Indivisible

“Inspired by Valkyrie Profile” – those were just the words needed to drag me out of the comfort of my Kickstarter pool and into the waters of Indiegogo.  Of course, in the world of crowdfunding video games, “inspired by” may be the goal while the delivery is questionable at best. But here we have a legitimate homage to one of my favorite RPGs in Indivisible, a new action RPG being developed by Lab Zero with some serious financial backing by 505 Games if they manage to reach their goal. Along with the campaign came the prototype available to play on any of the PC versions. In a move I’ve never seen before, the prototype was also released on PSN, to give everyone a feel for what they’d be getting.

D'aww, aren't they cute?

D’aww, aren’t they cute?

What you won’t find in the prototype is the story – understandable as gameplay is what they’re really trying to sell. A young girl named Ajna is trained in the martial arts from a young age, and discovers that she has the ability to absorb certain people into an inner world she has. Creepy, no? Well, we all assume this is consensual because those absorbed individuals can then be brought out as Incarnations to fight by Ajna’s side. As she works to recruit them, she’ll learn new abilities to help further her quest. You’ll be glad to have some company as the battles quickly grow from fighting one-on-one against cute rice-ball rabbits to multiple floating heads without bodies, simply floating organs hidden by their flowing hair or giant hungry lizard beasts.

Uh...little help?

Uh…little help?

Gameplay is king in the prototype and it draws heavily from Valkyrie Profile as promised. Of course, there’s also a healthy dose of Super Metroid thrown in the mix. You’ll run around a 2D labyrinth, initially only able to run, jump, and wall jump through the stage, until the ax opens up a whole new type of platforming once found. And the full release will feature even more items to allow for further traversal, meaning backtracking will almost certainly be included.  Enemies wander about and initiate combat when touched, at which point both parties will reveal themselves right away (no cut-aways to a separate field or summoning scenes).

Combat is quick and active, but not completely real-time. Each character is locked to one button to attack, and they have a meter which must fill up before they can strike. In the prototype, you’ll have Zebei and Tungar as your main damage-dealers while Ramzi serves as the mage/healer, and Ajna herself can mix it up according to her selected weapon. Monsters also have invisible gauges and will attack at intervals, signaled by an orange glow, while the targeted character(s) will flash red. In this moment, attacking is disabled and pressing the appropriate button will cause that character to block, or another button will cause all the party to block. Each successful strike or block fills up your groups Iddhi gauge that allows for special moves – be it a powerful strike or a group-heal.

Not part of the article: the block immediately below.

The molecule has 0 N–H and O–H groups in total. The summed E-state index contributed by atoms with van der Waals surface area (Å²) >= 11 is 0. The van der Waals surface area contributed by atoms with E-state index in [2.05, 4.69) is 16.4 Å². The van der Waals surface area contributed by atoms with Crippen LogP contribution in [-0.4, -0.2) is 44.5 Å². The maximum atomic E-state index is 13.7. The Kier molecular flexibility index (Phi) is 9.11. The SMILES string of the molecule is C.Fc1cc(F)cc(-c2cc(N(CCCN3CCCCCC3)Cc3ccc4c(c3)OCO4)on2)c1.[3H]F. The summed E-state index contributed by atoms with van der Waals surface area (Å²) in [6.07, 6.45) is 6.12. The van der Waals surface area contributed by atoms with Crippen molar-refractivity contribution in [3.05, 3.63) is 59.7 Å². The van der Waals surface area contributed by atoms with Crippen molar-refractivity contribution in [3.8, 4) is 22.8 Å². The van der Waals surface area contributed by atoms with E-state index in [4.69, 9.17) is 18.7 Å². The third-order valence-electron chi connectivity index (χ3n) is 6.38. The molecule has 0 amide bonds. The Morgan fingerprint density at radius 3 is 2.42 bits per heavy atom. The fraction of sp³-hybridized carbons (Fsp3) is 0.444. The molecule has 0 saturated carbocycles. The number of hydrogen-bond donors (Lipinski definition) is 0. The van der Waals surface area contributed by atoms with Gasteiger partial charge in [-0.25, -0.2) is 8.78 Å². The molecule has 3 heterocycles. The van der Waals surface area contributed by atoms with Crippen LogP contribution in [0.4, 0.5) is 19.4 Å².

It’s a rather simple system to pick up, and early fights can be won simply by mashing all the buttons, but meter management and combos become more important in difficult fights. Knocking an enemy in the air might mean missing with a lower attack. Some attacks are weak but imbue status effects like slowing enemies down. Other attacks are powerful, but create a long cooldown that might leave you vulnerable. Holding the block button drains the Iddhi gauge, so it’s crucial to understand attack timing and targeting, lest too much of the gauge is drained and leaves you unable to perform a special ability. Master the techniques, though, and you’ll set up devastating chain attacks. There’s a lot of room for experimenting and trial-and-error,and with multiple Incarnations in the full release, there are all kinds of possibilities.

Considerably less cute...kill it!

Considerably less cute…kill it!

Though the combat system is impressive, Lab Zero hasn’t been slacking off in other areas. The prototype for Indivisible was put together in just a few months but already offers a good deal to explore. The stage design, along with the characters, enemies, and their animations are very well done, better than many finished games. The music, composed by Secret of Mana’s Hiroki Kikuta, offers just the right sort of atmosphere. There are even hidden secrets to the game such as how to beat it without fighting anything, or how to find and defeat a hidden boss. So far, Indivisible is shaping up to be a great game. Unfortunately, even given their track record, $1.5 million is a lot to ask (certainly better than the projected $3.5 million budget, though). It can also be incredibly hard to get people to lay down money on a game that won’t come out for more than 2 years. Here’s hoping they can pull through the support needed!

Quick & Easy Details

Title: Indivisible

Indiegogo Goal: $1,500,000

Developer: Lab Zero (with support from 505 Games)

Home Page: http://indivisiblegame.com/

Twitter: @IndivisibleRPG

Planned Platforms: Windows, Mac, Linux, PS4, Xbox One

Planned Release Date: January 2018

If you’re interested in Indivisible, be sure to head over to their Indiegogo and pledge your support!

 

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